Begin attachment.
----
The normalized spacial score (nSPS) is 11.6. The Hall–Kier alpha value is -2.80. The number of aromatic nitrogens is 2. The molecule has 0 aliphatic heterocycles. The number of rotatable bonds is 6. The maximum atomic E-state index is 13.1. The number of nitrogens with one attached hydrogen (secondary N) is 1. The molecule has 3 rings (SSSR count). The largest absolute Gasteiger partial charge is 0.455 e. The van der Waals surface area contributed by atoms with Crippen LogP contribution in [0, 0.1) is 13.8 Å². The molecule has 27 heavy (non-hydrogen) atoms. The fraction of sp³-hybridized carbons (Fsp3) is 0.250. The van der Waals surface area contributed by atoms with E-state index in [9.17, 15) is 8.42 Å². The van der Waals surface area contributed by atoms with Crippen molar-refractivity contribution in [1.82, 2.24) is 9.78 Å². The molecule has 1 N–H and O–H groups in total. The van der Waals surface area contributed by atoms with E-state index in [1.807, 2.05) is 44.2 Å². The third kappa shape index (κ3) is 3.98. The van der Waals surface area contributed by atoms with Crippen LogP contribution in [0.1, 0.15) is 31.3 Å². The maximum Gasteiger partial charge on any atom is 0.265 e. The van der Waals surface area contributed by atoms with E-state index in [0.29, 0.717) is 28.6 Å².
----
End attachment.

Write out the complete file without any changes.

The normalized spacial score (nSPS) is 11.6. The Hall–Kier alpha value is -2.80. The number of aromatic nitrogens is 2. The molecule has 0 aliphatic heterocycles. The number of rotatable bonds is 6. The maximum atomic E-state index is 13.1. The number of nitrogens with one attached hydrogen (secondary N) is 1. The molecule has 3 rings (SSSR count). The largest absolute Gasteiger partial charge is 0.455 e. The van der Waals surface area contributed by atoms with Crippen LogP contribution in [0, 0.1) is 13.8 Å². The molecule has 27 heavy (non-hydrogen) atoms. The fraction of sp³-hybridized carbons (Fsp3) is 0.250. The van der Waals surface area contributed by atoms with E-state index in [9.17, 15) is 8.42 Å². The van der Waals surface area contributed by atoms with Crippen molar-refractivity contribution in [1.82, 2.24) is 9.78 Å². The molecule has 1 N–H and O–H groups in total. The van der Waals surface area contributed by atoms with E-state index in [1.807, 2.05) is 44.2 Å². The third kappa shape index (κ3) is 3.98. The van der Waals surface area contributed by atoms with Crippen LogP contribution in [0.1, 0.15) is 31.3 Å². The maximum Gasteiger partial charge on any atom is 0.265 e. The van der Waals surface area contributed by atoms with E-state index in [0.29, 0.717) is 28.6 Å².